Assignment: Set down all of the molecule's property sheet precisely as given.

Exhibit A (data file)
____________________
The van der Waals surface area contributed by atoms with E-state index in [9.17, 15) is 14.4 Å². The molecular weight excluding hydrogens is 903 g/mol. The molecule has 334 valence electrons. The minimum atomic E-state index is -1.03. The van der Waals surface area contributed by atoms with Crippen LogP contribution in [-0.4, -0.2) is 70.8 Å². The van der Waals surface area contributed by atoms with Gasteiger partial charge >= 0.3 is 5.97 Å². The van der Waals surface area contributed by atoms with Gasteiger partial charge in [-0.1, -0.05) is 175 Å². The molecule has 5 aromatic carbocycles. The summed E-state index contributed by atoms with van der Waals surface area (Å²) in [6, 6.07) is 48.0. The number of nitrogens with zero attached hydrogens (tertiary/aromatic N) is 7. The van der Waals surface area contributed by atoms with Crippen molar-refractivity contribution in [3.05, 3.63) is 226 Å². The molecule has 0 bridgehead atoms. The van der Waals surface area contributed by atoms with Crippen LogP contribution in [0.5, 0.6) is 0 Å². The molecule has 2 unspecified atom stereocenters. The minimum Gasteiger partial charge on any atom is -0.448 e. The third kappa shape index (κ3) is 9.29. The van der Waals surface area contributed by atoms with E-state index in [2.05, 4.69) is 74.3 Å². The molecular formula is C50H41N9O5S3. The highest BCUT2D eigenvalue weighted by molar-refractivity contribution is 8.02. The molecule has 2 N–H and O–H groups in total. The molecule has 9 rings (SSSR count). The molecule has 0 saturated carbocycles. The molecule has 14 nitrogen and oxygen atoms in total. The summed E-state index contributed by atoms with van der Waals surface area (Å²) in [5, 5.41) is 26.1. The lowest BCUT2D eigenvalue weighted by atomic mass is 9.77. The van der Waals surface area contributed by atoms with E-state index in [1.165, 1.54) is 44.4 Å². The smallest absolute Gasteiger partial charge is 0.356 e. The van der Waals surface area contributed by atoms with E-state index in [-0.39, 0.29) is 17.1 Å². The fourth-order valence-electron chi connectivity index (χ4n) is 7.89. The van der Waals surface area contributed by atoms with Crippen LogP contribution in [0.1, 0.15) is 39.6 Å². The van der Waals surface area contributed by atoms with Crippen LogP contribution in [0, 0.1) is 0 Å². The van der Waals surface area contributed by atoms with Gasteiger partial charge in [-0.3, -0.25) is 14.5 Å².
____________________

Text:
The van der Waals surface area contributed by atoms with E-state index in [9.17, 15) is 14.4 Å². The molecular weight excluding hydrogens is 903 g/mol. The molecule has 334 valence electrons. The minimum atomic E-state index is -1.03. The van der Waals surface area contributed by atoms with Crippen LogP contribution in [-0.4, -0.2) is 70.8 Å². The van der Waals surface area contributed by atoms with Gasteiger partial charge >= 0.3 is 5.97 Å². The van der Waals surface area contributed by atoms with Gasteiger partial charge in [-0.1, -0.05) is 175 Å². The molecule has 5 aromatic carbocycles. The summed E-state index contributed by atoms with van der Waals surface area (Å²) in [6, 6.07) is 48.0. The number of nitrogens with zero attached hydrogens (tertiary/aromatic N) is 7. The van der Waals surface area contributed by atoms with Crippen molar-refractivity contribution in [3.05, 3.63) is 226 Å². The molecule has 0 bridgehead atoms. The van der Waals surface area contributed by atoms with Crippen LogP contribution in [0.5, 0.6) is 0 Å². The molecule has 2 unspecified atom stereocenters. The minimum Gasteiger partial charge on any atom is -0.448 e. The third kappa shape index (κ3) is 9.29. The van der Waals surface area contributed by atoms with E-state index in [2.05, 4.69) is 74.3 Å². The molecular formula is C50H41N9O5S3. The highest BCUT2D eigenvalue weighted by molar-refractivity contribution is 8.02. The molecule has 2 N–H and O–H groups in total. The molecule has 9 rings (SSSR count). The molecule has 0 saturated carbocycles. The molecule has 14 nitrogen and oxygen atoms in total. The summed E-state index contributed by atoms with van der Waals surface area (Å²) in [5, 5.41) is 26.1. The lowest BCUT2D eigenvalue weighted by atomic mass is 9.77. The van der Waals surface area contributed by atoms with E-state index in [1.165, 1.54) is 44.4 Å². The smallest absolute Gasteiger partial charge is 0.356 e. The van der Waals surface area contributed by atoms with E-state index in [-0.39, 0.29) is 17.1 Å². The fourth-order valence-electron chi connectivity index (χ4n) is 7.89. The van der Waals surface area contributed by atoms with Crippen LogP contribution in [0.1, 0.15) is 39.6 Å². The van der Waals surface area contributed by atoms with Crippen LogP contribution in [0, 0.1) is 0 Å². The van der Waals surface area contributed by atoms with Gasteiger partial charge in [-0.3, -0.25) is 14.5 Å².